13 So What? #4 The invisible man says "we're law-abiding people" but the older couple was still evicted from their house to show how there is even injustice and inequality in the North. Even though the couple was following the law they were being evicted from their home with their belongings scattered about on the street. It's interesting that Ellison writes "black men! brothers!" This quote comes from before the invisible man joins the Brotherhood but by using the word "brothers" it foreshadows his future career. Ellison wants to illustrate how the speech at the eviction allowed the invisible man to get a new job and progress in his life because the speech was based on the Narrator's past feelings from the South.

14 Evidence #5 “What are we doing? What is our mission? It’s simple; we are working for a better world for all people. It’s that simple. Too many have been dispossessed of their heritage, and we have banded together in the Brotherhood so as to do something about it.” (Ellison 304)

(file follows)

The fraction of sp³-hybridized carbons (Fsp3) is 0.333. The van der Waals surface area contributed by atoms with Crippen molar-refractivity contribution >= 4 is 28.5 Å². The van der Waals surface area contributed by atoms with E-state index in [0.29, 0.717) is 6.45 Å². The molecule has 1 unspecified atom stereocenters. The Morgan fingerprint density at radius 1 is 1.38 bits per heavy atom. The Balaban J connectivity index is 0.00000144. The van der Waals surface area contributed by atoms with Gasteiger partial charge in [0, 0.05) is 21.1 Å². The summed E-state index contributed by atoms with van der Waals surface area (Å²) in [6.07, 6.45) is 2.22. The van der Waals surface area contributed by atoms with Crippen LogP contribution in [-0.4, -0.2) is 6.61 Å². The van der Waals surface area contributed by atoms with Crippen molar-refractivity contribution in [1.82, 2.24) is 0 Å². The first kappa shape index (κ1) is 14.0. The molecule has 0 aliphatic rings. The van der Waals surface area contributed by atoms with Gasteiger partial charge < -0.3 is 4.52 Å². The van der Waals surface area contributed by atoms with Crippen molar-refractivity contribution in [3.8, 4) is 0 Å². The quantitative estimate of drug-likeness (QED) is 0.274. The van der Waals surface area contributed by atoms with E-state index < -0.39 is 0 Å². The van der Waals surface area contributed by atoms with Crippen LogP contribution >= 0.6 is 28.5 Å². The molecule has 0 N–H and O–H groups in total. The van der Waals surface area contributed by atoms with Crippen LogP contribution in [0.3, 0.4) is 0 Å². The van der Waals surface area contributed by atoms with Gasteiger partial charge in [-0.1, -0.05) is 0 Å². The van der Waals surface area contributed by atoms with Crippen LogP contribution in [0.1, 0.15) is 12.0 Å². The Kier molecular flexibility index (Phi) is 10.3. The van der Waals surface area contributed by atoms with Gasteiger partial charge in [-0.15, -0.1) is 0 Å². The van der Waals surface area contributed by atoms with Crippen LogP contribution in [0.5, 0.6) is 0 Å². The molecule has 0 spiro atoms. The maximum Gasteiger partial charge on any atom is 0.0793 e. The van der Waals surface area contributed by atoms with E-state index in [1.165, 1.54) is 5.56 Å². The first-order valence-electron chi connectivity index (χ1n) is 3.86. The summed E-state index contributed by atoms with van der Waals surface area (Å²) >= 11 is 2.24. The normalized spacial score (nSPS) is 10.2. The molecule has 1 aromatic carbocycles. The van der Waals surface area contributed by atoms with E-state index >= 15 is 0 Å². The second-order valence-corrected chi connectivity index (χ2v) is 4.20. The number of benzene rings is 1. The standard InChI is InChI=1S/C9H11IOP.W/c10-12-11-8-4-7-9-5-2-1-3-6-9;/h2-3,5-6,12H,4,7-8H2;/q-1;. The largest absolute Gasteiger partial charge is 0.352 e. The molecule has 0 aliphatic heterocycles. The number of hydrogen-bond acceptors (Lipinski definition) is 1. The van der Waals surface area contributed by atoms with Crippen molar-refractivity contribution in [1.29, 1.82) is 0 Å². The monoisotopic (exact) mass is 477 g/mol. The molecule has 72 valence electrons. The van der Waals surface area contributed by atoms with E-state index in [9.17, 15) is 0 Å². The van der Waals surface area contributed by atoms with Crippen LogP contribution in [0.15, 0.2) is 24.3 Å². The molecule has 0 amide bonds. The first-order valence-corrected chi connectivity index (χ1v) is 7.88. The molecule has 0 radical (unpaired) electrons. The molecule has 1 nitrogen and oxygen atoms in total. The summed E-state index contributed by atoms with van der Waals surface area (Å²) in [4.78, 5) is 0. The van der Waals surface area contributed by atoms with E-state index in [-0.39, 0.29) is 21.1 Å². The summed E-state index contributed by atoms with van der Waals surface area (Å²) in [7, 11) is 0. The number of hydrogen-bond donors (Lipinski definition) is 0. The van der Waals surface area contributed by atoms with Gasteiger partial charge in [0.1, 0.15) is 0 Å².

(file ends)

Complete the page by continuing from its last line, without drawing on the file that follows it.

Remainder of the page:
15 So What? #5 Brother Jack was the man who introduced the Brotherhood to the Narrator and represented the future. Finally the Invisible Man had moved on with his life by leaving Mary Rambo and finding a job that could help him justify his past. The Brotherhood gave him a voice that he never had back home and he channeled his negative energy into an opportunity to influence the city of Harlem. He fought together with the Brotherhood to stop people from being dispossessed of their heritage just how he was dispossessed from college because he had agreed to Mr. Norton's wishes.

16 Conclusion Through chapters 12-15 Ellison demonstrates that in order to progress in life, one can use the feelings of the past as a way to create a new life. Just because some past feelings are not pleasant does not mean that one should try to forget them, instead, one should try to use them to their advantage. The Invisible Man uses his past feelings and experiences as a young man to deliver a speech on dispossessions in front of an eviction that later lands him a job with the Brotherhood. He is given a new name and identity all thanks to the motivation he reaped from his feelings of the past, and this new life enabled him to finally make a difference in the world.